Hadco Products, Inc., Appellant, v. Frank Dini Co., Inc, 401 F.2d 462 (3d Cir. 1968)Annotate this Case
Decided October 10, 1968
Henry N. Paul, Jr., Paul & Paul, Philadelphia, Pa., for appellant (Robert B. Washburn, John J. Mackiewicz, Woodcock, Phelan & Washburn, Philadelphia, Pa., Harry Sommers, Howard N. Sommers, Sommers & Sommers, Newark, N. J., on the brief).
Alexander W. Tomei, Teaneck, N. J., for appellee.
Before BIGGS, KALODNER and VAN DUSEN, Circuit Judges.
OPINION OF THE COURT
KALODNER, Circuit Judge.
The District Court denied the plaintiff's motion to adjudge the defendant and its president, Rudolph F. Dini, in contempt of its Judgment enjoining defendant from infringing plaintiff's design patent for a lighting fixture, and this appeal followed.
The essence of plaintiff's contention is that the District Court was "clearly erroneous" in denying its motion, and that there is no evidentiary support for the narrow interpretation which the court gave to the design patent, and to the terms of its Judgment. The defendant contends to the contrary.
It appears that on October 15, 1965, plaintiff filed a Complaint charging defendant had infringed its design patent No. 199,143, which is directed to a lighting fixture design of a style suggestive of Old English architecture, and that on April 12, 1966, a final Judgment, with consent annexed, was entered holding that Defendant's manufacture and sale of its Castelain series lighting fixtures infringed plaintiff's design patent.
Paragraph 5 of the Judgment enjoined defendant and its officers, etc. "from making, using, selling, offering for sale, or causing to be made, used, sold or offered for sale in any manner whatsoever, lighting fixtures embodying the design secured" by plaintiff's design patent.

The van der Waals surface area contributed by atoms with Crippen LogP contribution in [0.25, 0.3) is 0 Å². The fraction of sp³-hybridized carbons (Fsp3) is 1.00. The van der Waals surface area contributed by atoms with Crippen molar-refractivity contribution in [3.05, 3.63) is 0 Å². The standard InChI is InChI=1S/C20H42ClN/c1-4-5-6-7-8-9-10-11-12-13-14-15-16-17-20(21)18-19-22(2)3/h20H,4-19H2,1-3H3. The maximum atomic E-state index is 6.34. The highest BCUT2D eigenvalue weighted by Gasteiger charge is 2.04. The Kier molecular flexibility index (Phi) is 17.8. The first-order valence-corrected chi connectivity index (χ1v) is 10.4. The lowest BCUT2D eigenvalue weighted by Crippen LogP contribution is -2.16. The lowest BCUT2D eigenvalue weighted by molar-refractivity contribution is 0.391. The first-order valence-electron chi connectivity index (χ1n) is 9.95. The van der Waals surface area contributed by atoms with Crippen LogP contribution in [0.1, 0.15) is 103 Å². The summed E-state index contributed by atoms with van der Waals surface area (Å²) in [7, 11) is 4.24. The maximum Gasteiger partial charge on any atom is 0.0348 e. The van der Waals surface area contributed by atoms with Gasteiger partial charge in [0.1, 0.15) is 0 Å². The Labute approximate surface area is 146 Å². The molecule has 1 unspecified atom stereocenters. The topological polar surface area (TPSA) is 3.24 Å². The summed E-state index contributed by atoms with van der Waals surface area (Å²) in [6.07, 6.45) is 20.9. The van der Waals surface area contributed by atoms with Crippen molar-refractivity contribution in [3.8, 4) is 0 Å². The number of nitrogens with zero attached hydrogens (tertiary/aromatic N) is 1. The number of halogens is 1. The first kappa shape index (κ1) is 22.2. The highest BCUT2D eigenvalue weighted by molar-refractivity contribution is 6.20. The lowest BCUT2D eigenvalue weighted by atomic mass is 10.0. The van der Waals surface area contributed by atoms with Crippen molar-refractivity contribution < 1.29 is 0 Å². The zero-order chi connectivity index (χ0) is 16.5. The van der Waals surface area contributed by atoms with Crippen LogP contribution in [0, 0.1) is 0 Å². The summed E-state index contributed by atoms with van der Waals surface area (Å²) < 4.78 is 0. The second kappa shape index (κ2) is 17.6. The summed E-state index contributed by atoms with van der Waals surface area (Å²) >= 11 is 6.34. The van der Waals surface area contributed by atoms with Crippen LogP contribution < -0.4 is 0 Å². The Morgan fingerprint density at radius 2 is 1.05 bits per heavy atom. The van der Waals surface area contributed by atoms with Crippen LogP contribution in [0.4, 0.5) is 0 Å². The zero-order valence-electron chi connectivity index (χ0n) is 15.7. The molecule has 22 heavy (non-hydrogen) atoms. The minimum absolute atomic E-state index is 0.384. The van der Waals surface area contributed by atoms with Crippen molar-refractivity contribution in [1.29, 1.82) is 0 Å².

Paragraph 6 of the Judgment provides in relevant part as follows:
"The defendant shall not from and after the date of entry of this final judgment manufacture, use or sell lamp covers, lids or roofs of the design used in the said `Castelian [sic] Group' but nothing herein shall prevent the defendant's manufacture, use or sale of collars, cages or bodies, and finial parts of the design used in the said `Castelian [sic] Group'".
Shortly after the entry of the Judgment, defendant began the advertising and sale of its Granada series lighting fixtures, and on August 24, 1966 plaintiff filed its motion to adjudge defendant, and its president, in contempt of the Judgment. Hearing was had on plaintiff's motion on November 28, 1966. At the close of the hearing, the District Court, in an oral opinion, found that defendant's Granada series of lighting fixtures did not violate the provisions of its Judgment and dismissed plaintiff's motion "with prejudice".
In its oral opinion, the District Court stated in relevant part:
"Plaintiff brings this action to hold the defendant in contempt for alleged failure on the part of the defendant to abide by a final consent judgment enjoining the defendant from using the design of the roof cover on a lamp the same or similar to that manufactured and sold by plaintiff.
"The plaintiff has submitted catalog exhibits for the purpose of comparison during the course of argument here, and it has been more or less stipulated that the exhibits on counsel table represent the differences, if any, between the roof cover of plaintiff's lamp and the roof cover now used by the defendant.
"One of the models has been represented to be the model which the defendant was restrained from using. The other is the changed model which plaintiff claims to be so similar that there has been contempt of the order of this Court.